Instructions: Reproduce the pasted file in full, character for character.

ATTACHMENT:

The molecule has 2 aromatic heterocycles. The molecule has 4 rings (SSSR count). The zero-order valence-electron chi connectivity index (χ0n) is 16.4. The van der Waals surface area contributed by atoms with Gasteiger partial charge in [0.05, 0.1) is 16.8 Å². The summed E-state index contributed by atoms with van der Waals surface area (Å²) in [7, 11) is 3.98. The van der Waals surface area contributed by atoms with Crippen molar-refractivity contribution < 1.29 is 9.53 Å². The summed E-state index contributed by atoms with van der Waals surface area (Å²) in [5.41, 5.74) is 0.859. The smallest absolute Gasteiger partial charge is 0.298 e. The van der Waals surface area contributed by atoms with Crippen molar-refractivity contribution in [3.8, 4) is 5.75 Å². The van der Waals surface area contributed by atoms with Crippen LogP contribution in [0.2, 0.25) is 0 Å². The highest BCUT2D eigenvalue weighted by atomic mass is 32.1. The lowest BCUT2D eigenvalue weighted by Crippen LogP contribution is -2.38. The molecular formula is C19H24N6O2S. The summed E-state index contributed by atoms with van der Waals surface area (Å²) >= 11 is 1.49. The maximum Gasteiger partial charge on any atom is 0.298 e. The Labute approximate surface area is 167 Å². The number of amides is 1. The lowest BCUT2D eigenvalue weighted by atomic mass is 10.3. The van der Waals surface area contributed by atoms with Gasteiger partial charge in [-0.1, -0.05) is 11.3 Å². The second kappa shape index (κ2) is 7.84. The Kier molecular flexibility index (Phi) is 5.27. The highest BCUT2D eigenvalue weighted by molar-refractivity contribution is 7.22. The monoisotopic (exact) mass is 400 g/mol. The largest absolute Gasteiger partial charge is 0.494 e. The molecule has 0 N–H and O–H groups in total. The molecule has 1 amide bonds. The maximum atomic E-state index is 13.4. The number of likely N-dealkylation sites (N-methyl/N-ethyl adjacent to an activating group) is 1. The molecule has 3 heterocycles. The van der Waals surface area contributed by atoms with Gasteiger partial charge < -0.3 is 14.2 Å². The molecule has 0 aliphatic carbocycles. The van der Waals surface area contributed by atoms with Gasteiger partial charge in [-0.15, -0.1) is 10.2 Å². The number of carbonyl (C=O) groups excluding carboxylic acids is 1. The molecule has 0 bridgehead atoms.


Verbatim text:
The molecule has 2 aromatic heterocycles. The molecule has 4 rings (SSSR count). The zero-order valence-electron chi connectivity index (χ0n) is 16.4. The van der Waals surface area contributed by atoms with Gasteiger partial charge in [0.05, 0.1) is 16.8 Å². The summed E-state index contributed by atoms with van der Waals surface area (Å²) in [7, 11) is 3.98. The van der Waals surface area contributed by atoms with Crippen molar-refractivity contribution < 1.29 is 9.53 Å². The summed E-state index contributed by atoms with van der Waals surface area (Å²) in [5.41, 5.74) is 0.859. The smallest absolute Gasteiger partial charge is 0.298 e. The van der Waals surface area contributed by atoms with Crippen molar-refractivity contribution in [3.8, 4) is 5.75 Å². The van der Waals surface area contributed by atoms with Crippen LogP contribution in [0.2, 0.25) is 0 Å². The highest BCUT2D eigenvalue weighted by atomic mass is 32.1. The lowest BCUT2D eigenvalue weighted by Crippen LogP contribution is -2.38. The molecular formula is C19H24N6O2S. The summed E-state index contributed by atoms with van der Waals surface area (Å²) >= 11 is 1.49. The maximum Gasteiger partial charge on any atom is 0.298 e. The Labute approximate surface area is 167 Å². The number of amides is 1. The lowest BCUT2D eigenvalue weighted by atomic mass is 10.3. The van der Waals surface area contributed by atoms with Gasteiger partial charge in [-0.1, -0.05) is 11.3 Å². The second kappa shape index (κ2) is 7.84. The Kier molecular flexibility index (Phi) is 5.27. The highest BCUT2D eigenvalue weighted by molar-refractivity contribution is 7.22. The monoisotopic (exact) mass is 400 g/mol. The largest absolute Gasteiger partial charge is 0.494 e. The molecule has 0 N–H and O–H groups in total. The molecule has 1 amide bonds. The maximum atomic E-state index is 13.4. The number of likely N-dealkylation sites (N-methyl/N-ethyl adjacent to an activating group) is 1. The molecule has 3 heterocycles. The van der Waals surface area contributed by atoms with Gasteiger partial charge < -0.3 is 14.2 Å². The molecule has 0 aliphatic carbocycles. The van der Waals surface area contributed by atoms with Gasteiger partial charge in [-0.15, -0.1) is 10.2 Å². The number of carbonyl (C=O) groups excluding carboxylic acids is 1. The molecule has 0 bridgehead atoms.